Booming iPad sales and solid iPhone sales in 2011 led to Apple becoming the world's largest consumer of MEMS microphones, according to a new report.
Apple in 2011 increased its procurement of MEMS microphones by 173 percent to reach 349 million units, up from 128 million in 2010, according to IHS.
MEMS (microelectromechanical system) microphones employ a pressure-sensitive diaphragm etched on a semiconductor and are commonly used in mobile phones, headsets, laptops and camcorders.
They have come to replace conventional ECM (electret condenser microphones) in many devices as they offer better sound quality, are generally smaller and cope better with extremes of temperature. However, MEMS microphones are more expensive than ECMs.
Apple uses two MEMS microphones in the iPhone 4 and iPhone 4S, one in the iPhone headset and one in the iPad 2. Samsung also uses them in its smartphones and tablets, as do Motorola and LG.
"Apple in 2010 sounded the starting gun for the current boom in MEMS microphone sales when it adopted the devices in its iPhone 4," said Jrmie Bouchaud, director and principal analyst, MEMS and sensors, for IHS.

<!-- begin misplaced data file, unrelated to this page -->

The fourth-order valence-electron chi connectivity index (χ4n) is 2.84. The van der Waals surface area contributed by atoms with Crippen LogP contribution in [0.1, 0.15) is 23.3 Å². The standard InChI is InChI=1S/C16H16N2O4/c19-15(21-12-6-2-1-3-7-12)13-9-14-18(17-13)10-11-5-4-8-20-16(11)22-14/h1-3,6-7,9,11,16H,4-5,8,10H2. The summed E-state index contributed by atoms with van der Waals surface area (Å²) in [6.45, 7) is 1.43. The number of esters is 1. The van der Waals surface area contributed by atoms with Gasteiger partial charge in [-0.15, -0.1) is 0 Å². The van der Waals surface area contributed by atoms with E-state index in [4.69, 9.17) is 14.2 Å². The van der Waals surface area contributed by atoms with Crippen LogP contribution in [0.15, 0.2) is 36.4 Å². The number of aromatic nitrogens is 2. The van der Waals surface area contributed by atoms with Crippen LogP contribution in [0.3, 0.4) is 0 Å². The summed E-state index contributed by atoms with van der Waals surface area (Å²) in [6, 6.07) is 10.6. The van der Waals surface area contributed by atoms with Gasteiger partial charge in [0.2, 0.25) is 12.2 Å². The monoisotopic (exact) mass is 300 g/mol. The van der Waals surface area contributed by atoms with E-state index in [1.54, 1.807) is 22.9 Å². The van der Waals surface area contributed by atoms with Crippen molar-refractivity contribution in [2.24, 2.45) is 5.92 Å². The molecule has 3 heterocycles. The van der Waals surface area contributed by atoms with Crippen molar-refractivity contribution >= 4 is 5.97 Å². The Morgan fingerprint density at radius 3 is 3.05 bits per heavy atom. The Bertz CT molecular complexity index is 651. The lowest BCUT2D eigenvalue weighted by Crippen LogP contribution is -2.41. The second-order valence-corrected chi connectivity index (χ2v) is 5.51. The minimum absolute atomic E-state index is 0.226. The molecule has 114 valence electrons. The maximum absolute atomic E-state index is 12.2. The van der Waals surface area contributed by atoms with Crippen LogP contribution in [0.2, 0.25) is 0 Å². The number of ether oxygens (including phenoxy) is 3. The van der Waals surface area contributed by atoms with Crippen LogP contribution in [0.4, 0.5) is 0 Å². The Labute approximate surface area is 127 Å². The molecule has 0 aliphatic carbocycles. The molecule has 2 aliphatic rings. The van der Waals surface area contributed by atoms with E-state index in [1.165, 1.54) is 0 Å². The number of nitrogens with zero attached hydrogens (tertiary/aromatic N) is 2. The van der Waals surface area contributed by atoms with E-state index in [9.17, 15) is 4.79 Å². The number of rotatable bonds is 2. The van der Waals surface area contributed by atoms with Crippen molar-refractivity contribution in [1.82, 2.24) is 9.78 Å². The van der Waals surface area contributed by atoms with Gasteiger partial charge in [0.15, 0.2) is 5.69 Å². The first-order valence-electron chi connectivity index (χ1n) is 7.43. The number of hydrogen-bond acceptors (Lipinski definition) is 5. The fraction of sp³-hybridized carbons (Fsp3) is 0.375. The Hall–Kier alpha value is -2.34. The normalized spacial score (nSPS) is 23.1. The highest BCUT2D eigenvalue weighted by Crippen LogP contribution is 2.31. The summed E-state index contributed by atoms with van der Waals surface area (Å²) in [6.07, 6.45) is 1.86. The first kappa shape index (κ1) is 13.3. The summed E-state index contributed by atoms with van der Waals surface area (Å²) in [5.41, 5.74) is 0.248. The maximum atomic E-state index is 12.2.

"However, with the addition of MEMS microphones into the highly successful iPad 2 in 2011, Apple's purchasing of the tiny devices went into overdrive. When combined with strong increases in its buys of MEMS microphones for iPhone headsets, Apple outstripped all other rivals to become the largest consumer of the devices, helping the drive the growth of the overall market."
Apple's share of overall MEMS microphone consumption grew from 18 percent in 2010 to 27 percent in 2011, putting it ahead of Samsung whose share also grew from 19 percent to 20 percent over tha same period. LG's share slipped form 13 percent to 7 percent, while Motorola's also slipped, from 6 percent to 5 percent.
Overall global shipments of MEMS microphones rose to 1.3 billion units in 2011, up 82 percent from 704 million in 2010. MEMS microphone revenue in 2012 is projected to reach $493.5 million, up a solid 32 percent from $373.2 million in 2011, according to IHS.